Amplification of Rearranged λ1 Genes from Single Cells.

Single cells in 20 μl of Taq buffer were incubated with 0.5 μg/1 μl proteinase K (Boehringer Mannheim) for 40 min at 55°C. After heat inactivation of the protease (8 min at 95°C), specific amplification of rearranged λ1 genes was achieved by using a seminested PCR strategy. The first round of amplification was carried out in the same reaction tube in a 50-μl volume containing 20 mM Tris-HCl, pH 8.4; 50 mM KCl; 2.5 mM MgCl2; 400 μM each dATP, dGTP, dCTP, and dTTP (Pharmacia Biotech, Piscataway, NJ), 40 nM Vλ1 primer (5′-GGGTATGCAACAATGCGCATCTTGTC-3′), 40 nM Jλ1 primer (5′-CACGGACAGGATCCTAGGACAGTCAG TTTGGT-3′), and 5U Taq DNA polymerase. The polymerase was added after the first denaturation step. The temperature cycle program consisted of one cycle at 95°C for 2 min, 88°C for 3 min, 60°C for 2 min, 72°C for 2 min, followed by 28 cycles of 94°C for 1 min, 60°C for 1 min, and 72°C for 90 s. The final extension time was 10 min, and thereafter the reaction was cooled to 15°C.

Of the first round of PCR, a 1.5 μl sample was used for the second, seminested amplification in a 50-μl volume using the same buffer but containing 140 nM of a nested Vλ1 primer (5′-GCGAAGAGAAGCTTGTGACTCAGGAATCTGCA-3′), 140 nM of the Jλ1 primer used in the first round of PCR, and 5 U of Taq DNA polymerase (GIBCO BRL). The cycle program consisted of one step at 92°C for 1 min, followed by 30 cycles of 92°C for 1 min, 63°C for 1 min, and 72°C for 90 s. Again, the final extension time was 10 min and thereafter the reaction was cooled to 15°C.

Sequencing of λ1 PCR Products.

PCR products were separated from primers on a 1% TAE agarose gel (SeaKem GTG agarose; Biozym, Hessich Oldendorf, Germany) and visualized under long wave UV light. DNA was isolated from agarose gel slices by centrifugation through a 0.22-μm molecular filter (SpinX tubes; Costar Corp., Cambridge, MA). Ethanol-precipitated DNA was resolved in 25 μl water and 50–150 ng of template was used for dye-terminated automatic sequencing (PE Applied Biosystems, Foster City, CA) in combination with either the nested Vλ1 primer or the Jλ1 primer.

Ex vivo Analysis of Hypermutation by Single Cell PCR.

To analyze somatic hypermutation efficiently in any mouse strain, we established a seminested PCR approach to amplify and sequence functionally rearranged Vλ1 genes from single cells. The method is based on the availability of the Vλ1-specific monoclonal Ab LS136 (38) that allows the identification and isolation of single B cells expressing a functionally rearranged Vλ1 gene (Fig. 1). An equivalent monoclonal Ab specific for the translational product of a unique V gene in both IgH allotypes is not available. In addition, gene conversion, which might to some extent contribute to the diversification of rearranged VH genes (39), does not occur in Vλ1 genes (40). Therefore, the analysis of hypermutation in rearranged Vλ1 genes will focus on the primary molecular mechanism of somatic hypermutation, the introduction of untemplated point mutations into rearranged Ig heavy and light chain gene segments.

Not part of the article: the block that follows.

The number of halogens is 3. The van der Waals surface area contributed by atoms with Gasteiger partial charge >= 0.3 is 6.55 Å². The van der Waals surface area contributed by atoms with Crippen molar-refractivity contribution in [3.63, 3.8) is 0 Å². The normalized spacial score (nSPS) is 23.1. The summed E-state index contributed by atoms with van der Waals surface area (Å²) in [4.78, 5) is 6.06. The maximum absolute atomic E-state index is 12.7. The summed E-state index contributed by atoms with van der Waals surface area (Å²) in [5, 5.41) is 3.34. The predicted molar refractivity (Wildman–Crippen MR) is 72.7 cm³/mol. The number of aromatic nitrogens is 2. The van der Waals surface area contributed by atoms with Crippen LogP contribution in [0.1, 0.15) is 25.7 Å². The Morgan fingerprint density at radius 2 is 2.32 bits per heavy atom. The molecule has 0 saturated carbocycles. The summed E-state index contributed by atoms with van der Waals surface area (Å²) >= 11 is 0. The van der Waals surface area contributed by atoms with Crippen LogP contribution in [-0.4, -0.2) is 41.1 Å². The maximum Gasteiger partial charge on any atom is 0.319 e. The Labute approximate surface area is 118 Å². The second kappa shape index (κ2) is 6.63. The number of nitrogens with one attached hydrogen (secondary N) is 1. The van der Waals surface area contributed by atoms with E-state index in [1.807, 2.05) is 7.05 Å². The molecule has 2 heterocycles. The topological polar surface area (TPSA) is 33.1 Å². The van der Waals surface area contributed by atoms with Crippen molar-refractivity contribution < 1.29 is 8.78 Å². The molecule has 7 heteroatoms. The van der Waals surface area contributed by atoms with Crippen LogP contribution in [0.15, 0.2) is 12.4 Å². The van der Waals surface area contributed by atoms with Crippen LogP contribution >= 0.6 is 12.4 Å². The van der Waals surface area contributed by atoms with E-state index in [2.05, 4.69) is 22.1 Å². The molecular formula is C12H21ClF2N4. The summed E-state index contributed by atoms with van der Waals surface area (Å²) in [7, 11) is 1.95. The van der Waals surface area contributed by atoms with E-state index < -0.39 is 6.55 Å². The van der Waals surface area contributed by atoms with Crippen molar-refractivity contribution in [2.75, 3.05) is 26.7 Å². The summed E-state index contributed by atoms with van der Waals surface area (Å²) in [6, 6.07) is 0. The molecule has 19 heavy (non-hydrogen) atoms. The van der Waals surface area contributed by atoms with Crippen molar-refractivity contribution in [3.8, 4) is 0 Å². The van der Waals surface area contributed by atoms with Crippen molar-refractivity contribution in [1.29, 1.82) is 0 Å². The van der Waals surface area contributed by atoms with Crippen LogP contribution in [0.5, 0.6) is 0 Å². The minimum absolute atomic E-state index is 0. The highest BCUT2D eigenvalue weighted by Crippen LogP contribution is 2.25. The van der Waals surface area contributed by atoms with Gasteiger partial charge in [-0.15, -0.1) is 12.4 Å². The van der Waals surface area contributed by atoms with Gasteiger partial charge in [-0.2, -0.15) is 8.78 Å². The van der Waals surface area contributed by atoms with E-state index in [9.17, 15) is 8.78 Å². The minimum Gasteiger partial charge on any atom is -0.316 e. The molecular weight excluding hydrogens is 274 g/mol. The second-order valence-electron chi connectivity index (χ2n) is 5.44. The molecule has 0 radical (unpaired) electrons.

The single cell PCR approach omits cloning of the PCR products and thus excludes the potential formation of recombination products between PCR intermediates generated during amplification of genomic DNA or cDNA from sorted populations. It is also essentially not obscured by errors of the Taq polymerase since the amplificates are directly sequenced. Using this ex vivo approach it is possible to efficiently analyze hypermutation parameters like mutation frequency, base exchange pattern, ratio of transitions versus transversions, and distribution in any mouse strain.

Frequency, Distribution, and Base Exchange Pattern of Somatic Hypermutation in DNA Repair–deficient Mouse Strains.

A possible role of NER in somatic hypermutation was analyzed in XPA, XPD, and CSB mutant mice. Consistent with the role of CSB in TCR, CSB-deficient mice lack TCR activity (21) and accordingly form an ideal system to test the gratuitous TCR-based hypermutation model (6, 10, 11). This model proposes a mutator that is loaded during transcription initiation and carried into the gene by the elongating transcription complex. Next, mutator-mediated stalling of RNA polymerase II, in the absence of DNA lesions (41), is thought to recruit factors involved in NER. A small single-stranded DNA fragment of the transcribed strand is excised by the NER machinery, and the fill in of the single stranded gap by an unknown error-prone DNA polymerase is thought to introduce the mutation. The mutation rate is determined by the error rate of the DNA polymerase.

In line with these considerations, triplex-forming oligonucleotides were found to inhibit transcription and lead to mutations 5′ of a transcriptional block in mammalian cells. Mutagenesis was dependent on NER since it was not detectable in XPA- or CSB-deficient cells, respectively (42). The mechanism by which the triplex-mediated transcription inhibition not only triggers repair but also induces mutagenesis was extrapolated from the model of Hanawalt (41), which proposes that the TCR pathway of a cell may trigger “gratuitous repair” when transcription stalls at natural pause sites, even in the absence of a classical DNA lesion. These data raise the possibility that a transcriptional block might initiate the hypermutation process. A transcriptional block, for example in the V gene intron, mediated by an as yet unknown cis motif(s), could explain the reduced mRNA and protein levels of Ig in germinal center B cells (43, 44). In the frame of these speculations, hypermutation should not occur in XPA-, XPD-, or CSB-deficient mice.